First, I received a cup from my kids/wife as the #1 Dad. This was pretty neat. They valued me as the #1 Dad, but you know, they only have one dad anyway, so... It was a nice gesture
Then, I received a cup that said, World's Greatest Dad. The significance of this accomplishment cannot be overstated. Out of all of the dads in the world, I was the greatest. The competition, is stiff, if only due to the sheer numbers of other dads out there.
But recently, I received the cup that closes the door on all other competitors.
Best. Dad. Ever.
There is no other cup after that. Of all the dads, in all the families, in all of the world, for all time. I am, according to the cup I received, The Best.
*It should be noted, that I do not actually believe this*
A few years ago, I ran into a man, who was most certainly NOT going to challenge me for one of my cups. I had the opportunity to attend an assistant coaching symposium, that was billed as an opportunity for assistant coaches to hone their craft, and to learn some things to continue to advance in the profession. They had meet and greats, small group discussions, large lectures, and breakout sessions where you could go and listen to long time, "big-time" assistants discuss various issues.
One of the coaches I went and listened to had been a lifelong assistant who was, at the time, working in the Midwest at a Division I program, and his wife and children, having grown tired of moving from state to state as he chased his coaching dreams, had stayed back somewhere on the East Coast.
I can't remember the lesson he was trying to convey, other than to say that I felt like he was boasting when he told this story. He seemed proud of it, and when he hit the end, some people laughed.
I did not.
So he told this story about how his young son, who I think was in middle school, asked him when he was going to come home. He wanted to know why his dad wasn't there with him and his mom, he wanted to know why he wasn't around. The son wanted the Dad to be there, and it sounded like, maybe he was hounding his dad about it.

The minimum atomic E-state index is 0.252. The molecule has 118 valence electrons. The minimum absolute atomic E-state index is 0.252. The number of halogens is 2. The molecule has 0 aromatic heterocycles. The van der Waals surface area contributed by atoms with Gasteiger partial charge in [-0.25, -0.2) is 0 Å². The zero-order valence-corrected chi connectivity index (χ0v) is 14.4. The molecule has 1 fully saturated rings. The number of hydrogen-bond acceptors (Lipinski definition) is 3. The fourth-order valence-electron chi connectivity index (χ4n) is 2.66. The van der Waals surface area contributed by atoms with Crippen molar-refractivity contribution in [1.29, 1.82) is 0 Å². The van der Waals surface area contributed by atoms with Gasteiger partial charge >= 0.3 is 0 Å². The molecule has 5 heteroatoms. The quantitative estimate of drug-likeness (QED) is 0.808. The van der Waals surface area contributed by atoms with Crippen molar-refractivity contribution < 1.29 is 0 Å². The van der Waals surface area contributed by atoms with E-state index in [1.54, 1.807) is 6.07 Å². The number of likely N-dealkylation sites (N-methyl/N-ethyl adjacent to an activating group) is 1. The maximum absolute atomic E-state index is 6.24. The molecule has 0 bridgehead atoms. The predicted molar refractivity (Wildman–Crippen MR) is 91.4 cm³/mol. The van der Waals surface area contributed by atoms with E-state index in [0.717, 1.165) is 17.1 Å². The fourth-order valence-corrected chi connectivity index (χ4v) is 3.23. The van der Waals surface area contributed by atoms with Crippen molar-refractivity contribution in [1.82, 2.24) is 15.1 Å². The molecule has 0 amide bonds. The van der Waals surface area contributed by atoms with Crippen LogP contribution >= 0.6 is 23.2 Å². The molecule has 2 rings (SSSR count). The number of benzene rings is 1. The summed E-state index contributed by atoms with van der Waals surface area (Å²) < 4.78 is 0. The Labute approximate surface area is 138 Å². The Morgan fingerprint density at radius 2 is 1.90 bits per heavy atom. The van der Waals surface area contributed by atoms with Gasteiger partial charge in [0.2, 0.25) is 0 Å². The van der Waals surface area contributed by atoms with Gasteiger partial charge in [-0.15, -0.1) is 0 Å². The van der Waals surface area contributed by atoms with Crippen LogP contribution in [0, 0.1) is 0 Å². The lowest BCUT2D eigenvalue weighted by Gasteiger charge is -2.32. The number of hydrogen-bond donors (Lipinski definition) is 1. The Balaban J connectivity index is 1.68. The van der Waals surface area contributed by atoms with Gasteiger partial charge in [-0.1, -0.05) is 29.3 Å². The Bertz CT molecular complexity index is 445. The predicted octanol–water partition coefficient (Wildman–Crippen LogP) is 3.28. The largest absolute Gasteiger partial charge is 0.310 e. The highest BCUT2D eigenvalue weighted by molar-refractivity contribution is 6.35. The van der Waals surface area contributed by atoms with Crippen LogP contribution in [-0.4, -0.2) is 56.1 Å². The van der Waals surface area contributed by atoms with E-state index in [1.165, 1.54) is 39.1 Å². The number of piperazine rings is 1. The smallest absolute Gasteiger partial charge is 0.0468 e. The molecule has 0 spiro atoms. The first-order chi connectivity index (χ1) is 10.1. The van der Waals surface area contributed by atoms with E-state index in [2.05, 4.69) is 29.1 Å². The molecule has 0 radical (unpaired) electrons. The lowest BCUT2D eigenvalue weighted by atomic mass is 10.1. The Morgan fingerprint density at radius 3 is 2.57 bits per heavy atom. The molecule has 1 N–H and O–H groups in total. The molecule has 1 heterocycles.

And the Dad's response, the one that he seemed so proud of, was,
"And finally I asked him,
Dad: "You like that Playstation in your room?"
Son: "Yes sir"
Dad: "Okay. You like that new bike you got for Christmas?"
Son: "Yes sir"
Dad: "You like all them Jordan's (shoes) you got in your closet"
Son: "Yes sir"
Dad: "Alright then"
There is a chance I am not intelligent enough to understand his joke, because, without question, it was told like a joke. So I tried to figure it out.
"HAHAHA, he told his kid that he can't be in his life, so instead he is buying him nice shoes"
"Ohhhh, yeah, he chose to pursue ANOTHER assistant coaching job at a Division I school hundreds of miles away from his family. HAHAHA"
I couldn't make anything stick. It just wasn't funny.
Maybe I'm more judgmental than I should be towards this coach I heard. I don't know that I have a big problem with him feeling like he needed to be away from his family for work, for a stretch of time. But it sounds like his roots were centered around things first and people second.
His son was reaching for relationship and he handed him some Jordans and a Playstation.
I understand that money has to be made, and that families have to be supported. I'm not making light of the fact that sometimes we have to make sacrifices in order to make ends meet, or to support our families. I also understand, and believe wholeheartedly, that there are seasons of our lives where we ask those that we love the most to make sacrifices so that we can pursue our dreams, or chase something we are passionate about. Those sacrifices may be financial in nature, or they may mean that we see less of our families from time to time, as we work on something meaningful or necessary.
However, Jordan's aren't a meaningful and necessary reason for sacrifice. And they certainly shouldn't be the currency by which we interact with our sons and daughters, nor our husbands and wives.
I've been working on this concept of the importance of being deeply rooted in the things that matter most to us.
For me, those things are my faith, my family, my relationships, and the person that I hope to be/become.
So while I pursue, and dream, and work to achieve (things that are important to me), I try to always reference my roots, and make sure that, 1) I'm not straying too far from those things that I've said are important to me, and/or 2) That when I do need to make a sacrifice, or ask others to make a sacrifice, that I've been consistent enough with my roots that I can afford to do that, and that while I make that sacrifice, or "step away" for a period, that I do so without neglecting my roots.
Without determining and developing those things that you are deeply rooted in, it's easy to neglect, create gaps in, and separate yourself from the things that really matter in this life.